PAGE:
Martin Linton is a writer and lobbyist focusing on the Middle East. He is a former Member of Parliament and Guardian journalist. In addition to campaigning on Palestine, Martin is the co-Director of Travel2Palestine, a travel company that specializes in Labour Party group visits to Israel and the occupied Palestinian territories.

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3 Responses

  1. amigo
    February 22, 2017, 12:38 pm

    “A few weeks ago the leader of the Jewish settlers came and drank coffee with the villagers to ask them, disingenuously, why they were trying to block plans for the new Jewish village in the courts.”

    They should be asked why they were trying to build a “Jews only ” village.Or am I asking an antisemitic question.

    • Cazador
      February 23, 2017, 11:23 am

      No. You’re not asking an antisemitic question, but an antizionist one, since the Palestinians are Arabs and therefore Semites, but don’t spread it, coz the Zionists do not want the world to know. That way they can force the world countries like Canada to enforce laws against antisemitism.

      I know for a fact that there is a growing number of Jews worldwide who are more and more very uncomfortable with the terrible murderous and genocide/apartheid plans and actions of Zionist Israel.

      Quite frankly, it’s regrettable that they are, in a way, trapped by Zionist Israel’s constant wrongdoings, against international laws, against the UN charter and mandate, as those wrongdoings are war crimes, crimes against humanity.

      BDS is the peaceful solution. At least I hope it is. Therefore we have to make sure it will force Zionist Israel to start behaving and respect what it says to save face internationally: a two-state solution, a remittal to the Palestinians of the land stolen by Israel, and as a payment for all the suffering and killings of Palestinians since 1948, give the settler houses to the Palestinians when the settlers will be forced to leave. That being said, I doubt the inside of the said houses will be presentable, healthy, useable…, as it happened in Gaza when Israelis were forced to leave that stolen territory.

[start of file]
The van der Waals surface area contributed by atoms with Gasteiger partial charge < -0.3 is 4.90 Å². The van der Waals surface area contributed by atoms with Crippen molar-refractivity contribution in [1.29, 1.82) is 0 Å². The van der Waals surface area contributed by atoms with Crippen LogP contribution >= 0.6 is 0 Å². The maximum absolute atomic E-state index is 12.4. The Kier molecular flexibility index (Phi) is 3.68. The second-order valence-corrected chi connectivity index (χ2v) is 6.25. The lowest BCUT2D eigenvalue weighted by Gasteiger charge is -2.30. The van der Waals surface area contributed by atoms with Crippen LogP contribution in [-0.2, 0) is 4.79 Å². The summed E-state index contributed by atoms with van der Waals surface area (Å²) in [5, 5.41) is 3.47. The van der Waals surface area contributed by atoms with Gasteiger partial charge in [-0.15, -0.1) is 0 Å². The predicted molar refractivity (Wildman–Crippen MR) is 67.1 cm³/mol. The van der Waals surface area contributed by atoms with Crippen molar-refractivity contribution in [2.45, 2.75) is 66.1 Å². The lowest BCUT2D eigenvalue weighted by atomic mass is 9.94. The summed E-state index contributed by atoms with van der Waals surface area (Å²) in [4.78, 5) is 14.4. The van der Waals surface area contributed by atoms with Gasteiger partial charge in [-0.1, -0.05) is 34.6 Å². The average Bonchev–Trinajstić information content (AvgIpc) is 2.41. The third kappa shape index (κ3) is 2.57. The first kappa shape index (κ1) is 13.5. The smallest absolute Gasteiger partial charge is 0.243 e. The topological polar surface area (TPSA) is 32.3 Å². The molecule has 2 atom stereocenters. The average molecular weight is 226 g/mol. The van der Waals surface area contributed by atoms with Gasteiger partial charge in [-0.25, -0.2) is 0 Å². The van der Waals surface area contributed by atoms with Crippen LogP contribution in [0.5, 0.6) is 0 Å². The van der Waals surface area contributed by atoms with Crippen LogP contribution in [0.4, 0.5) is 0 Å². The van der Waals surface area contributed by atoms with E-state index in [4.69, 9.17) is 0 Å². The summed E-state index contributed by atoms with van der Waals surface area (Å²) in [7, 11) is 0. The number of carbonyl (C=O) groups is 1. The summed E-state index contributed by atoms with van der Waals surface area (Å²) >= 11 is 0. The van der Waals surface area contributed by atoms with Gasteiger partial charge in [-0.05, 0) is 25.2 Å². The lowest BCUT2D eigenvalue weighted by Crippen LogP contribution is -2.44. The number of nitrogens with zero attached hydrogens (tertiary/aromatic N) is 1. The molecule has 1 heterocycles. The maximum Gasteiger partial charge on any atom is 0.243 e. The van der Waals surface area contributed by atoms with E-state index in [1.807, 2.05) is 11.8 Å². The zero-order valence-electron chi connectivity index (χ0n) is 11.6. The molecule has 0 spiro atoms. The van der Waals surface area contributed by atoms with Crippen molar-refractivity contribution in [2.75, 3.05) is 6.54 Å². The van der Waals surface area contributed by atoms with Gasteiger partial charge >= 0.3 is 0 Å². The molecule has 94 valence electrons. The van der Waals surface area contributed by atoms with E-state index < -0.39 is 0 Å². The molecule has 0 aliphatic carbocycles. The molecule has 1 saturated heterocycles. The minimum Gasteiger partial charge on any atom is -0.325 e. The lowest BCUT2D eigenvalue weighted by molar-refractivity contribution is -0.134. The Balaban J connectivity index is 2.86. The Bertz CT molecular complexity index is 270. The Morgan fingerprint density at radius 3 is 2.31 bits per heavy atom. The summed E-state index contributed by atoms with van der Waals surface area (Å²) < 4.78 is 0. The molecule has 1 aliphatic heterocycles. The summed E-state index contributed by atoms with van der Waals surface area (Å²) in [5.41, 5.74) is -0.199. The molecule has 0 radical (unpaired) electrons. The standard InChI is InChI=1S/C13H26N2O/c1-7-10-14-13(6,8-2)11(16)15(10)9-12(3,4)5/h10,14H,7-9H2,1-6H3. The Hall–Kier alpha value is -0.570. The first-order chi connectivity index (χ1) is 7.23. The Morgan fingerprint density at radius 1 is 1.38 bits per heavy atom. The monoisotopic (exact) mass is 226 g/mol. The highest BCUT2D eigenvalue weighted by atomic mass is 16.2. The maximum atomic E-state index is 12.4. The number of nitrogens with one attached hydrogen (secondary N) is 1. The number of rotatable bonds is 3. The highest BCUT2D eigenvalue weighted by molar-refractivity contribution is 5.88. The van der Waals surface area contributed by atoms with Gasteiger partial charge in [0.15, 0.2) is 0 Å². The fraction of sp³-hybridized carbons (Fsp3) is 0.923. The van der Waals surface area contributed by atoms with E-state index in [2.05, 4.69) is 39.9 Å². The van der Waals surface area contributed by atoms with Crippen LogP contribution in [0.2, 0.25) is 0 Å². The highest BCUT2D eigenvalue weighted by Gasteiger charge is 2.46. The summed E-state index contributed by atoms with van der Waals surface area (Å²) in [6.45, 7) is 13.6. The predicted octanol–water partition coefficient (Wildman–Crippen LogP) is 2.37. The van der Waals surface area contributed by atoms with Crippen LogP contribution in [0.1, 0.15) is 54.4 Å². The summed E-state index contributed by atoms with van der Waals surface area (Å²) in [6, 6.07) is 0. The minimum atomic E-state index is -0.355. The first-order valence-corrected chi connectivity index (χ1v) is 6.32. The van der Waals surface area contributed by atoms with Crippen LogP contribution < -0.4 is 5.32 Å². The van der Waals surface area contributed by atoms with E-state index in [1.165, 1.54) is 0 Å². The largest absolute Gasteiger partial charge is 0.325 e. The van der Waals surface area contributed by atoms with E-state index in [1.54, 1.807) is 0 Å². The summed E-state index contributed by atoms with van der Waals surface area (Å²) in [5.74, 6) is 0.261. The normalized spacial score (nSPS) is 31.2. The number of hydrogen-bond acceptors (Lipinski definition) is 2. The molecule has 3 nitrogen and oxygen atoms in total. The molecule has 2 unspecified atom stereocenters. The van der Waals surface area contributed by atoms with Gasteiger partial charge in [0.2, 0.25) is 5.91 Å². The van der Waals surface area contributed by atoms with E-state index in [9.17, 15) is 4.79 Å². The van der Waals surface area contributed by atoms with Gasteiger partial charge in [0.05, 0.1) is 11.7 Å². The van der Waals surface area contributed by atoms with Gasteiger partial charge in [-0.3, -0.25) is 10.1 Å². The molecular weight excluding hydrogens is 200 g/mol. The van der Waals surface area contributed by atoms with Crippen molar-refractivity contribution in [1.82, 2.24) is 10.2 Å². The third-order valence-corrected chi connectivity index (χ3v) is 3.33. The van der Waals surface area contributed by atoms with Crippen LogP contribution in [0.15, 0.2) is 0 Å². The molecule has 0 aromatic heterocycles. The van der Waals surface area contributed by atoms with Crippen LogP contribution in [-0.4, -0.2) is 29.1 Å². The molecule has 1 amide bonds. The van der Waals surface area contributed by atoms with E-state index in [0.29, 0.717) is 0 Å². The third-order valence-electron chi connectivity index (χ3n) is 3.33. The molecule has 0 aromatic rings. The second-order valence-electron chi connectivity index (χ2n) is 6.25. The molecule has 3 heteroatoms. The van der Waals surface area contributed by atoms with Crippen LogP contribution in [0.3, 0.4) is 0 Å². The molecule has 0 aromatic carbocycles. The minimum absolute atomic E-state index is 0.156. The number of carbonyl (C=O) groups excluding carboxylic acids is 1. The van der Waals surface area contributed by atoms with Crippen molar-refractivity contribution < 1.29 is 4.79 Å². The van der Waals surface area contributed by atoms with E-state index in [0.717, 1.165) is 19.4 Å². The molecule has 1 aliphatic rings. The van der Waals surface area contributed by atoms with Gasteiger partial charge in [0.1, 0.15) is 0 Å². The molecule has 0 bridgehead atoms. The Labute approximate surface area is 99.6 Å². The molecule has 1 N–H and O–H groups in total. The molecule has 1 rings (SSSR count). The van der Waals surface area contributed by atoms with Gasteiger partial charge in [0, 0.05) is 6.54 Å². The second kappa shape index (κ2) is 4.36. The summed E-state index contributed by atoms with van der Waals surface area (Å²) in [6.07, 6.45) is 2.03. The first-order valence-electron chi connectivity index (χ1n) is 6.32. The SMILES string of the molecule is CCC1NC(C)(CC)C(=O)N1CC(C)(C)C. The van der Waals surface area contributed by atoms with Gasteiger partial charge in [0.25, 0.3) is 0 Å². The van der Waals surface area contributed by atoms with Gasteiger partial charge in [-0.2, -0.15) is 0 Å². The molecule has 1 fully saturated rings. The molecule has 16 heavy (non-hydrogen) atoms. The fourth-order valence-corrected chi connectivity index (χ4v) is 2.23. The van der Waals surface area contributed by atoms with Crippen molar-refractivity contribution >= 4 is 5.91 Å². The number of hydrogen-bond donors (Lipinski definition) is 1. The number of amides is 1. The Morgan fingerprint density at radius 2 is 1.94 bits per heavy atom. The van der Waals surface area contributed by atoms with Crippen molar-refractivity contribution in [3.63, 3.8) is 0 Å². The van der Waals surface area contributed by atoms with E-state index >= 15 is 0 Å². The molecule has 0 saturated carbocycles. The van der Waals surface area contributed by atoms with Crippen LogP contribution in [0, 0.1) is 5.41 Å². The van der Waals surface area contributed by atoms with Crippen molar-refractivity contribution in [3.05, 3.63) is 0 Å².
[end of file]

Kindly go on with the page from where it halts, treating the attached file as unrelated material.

As a reminder, there were THREE (3) League of Nations/United Nations-partitioned territories in Palestine, for the 2,000,000 or so Palestinians (living all over their territory by the way), amounting to 47% of their original 100% territory, and the 150,000 Palestinian Jews living in peace with the Palestinians were awarded the remaining 53%, with the real help of the British and the French, supported by the USA, as a result of the Sykes-Picot Agreement. Once again, empires divided to try to rule. The French went as far as secretly helping the Zionist Israelis progress in their nuclear research and build nuclear bombs. The first test were secretly made offshore, South of South Africa, as seen by a US satellite. Of course South Africa and Israel denied the fact…

      http://www.history.com/this-day-in-history/britain-and-france-conclude-sykes-picot-agreement

      • amigo
        February 23, 2017, 12:23 pm

        “No. You’re not asking an antisemitic question, but an antizionist one, ” cazador

        Oh I am well aware my Q was not antisemitic . I was laying some bait for our usual suspects to come along and explain to us why it is antisemitic.Looks as if the usual suspects have given up on the argument that antizionism is antisemitism.It took long enough.

        As to leaving the illegal squatters houses for Palestinians , I doubt that any self respecting Palestinian could live in those illegal squats .Bulldoze every single one of them and fumigate the surrounding area and then start from scratch and build structures that are compatible with the neighbourhood and inhabited by indigenous natives v those intruders from Europe/Russia et al.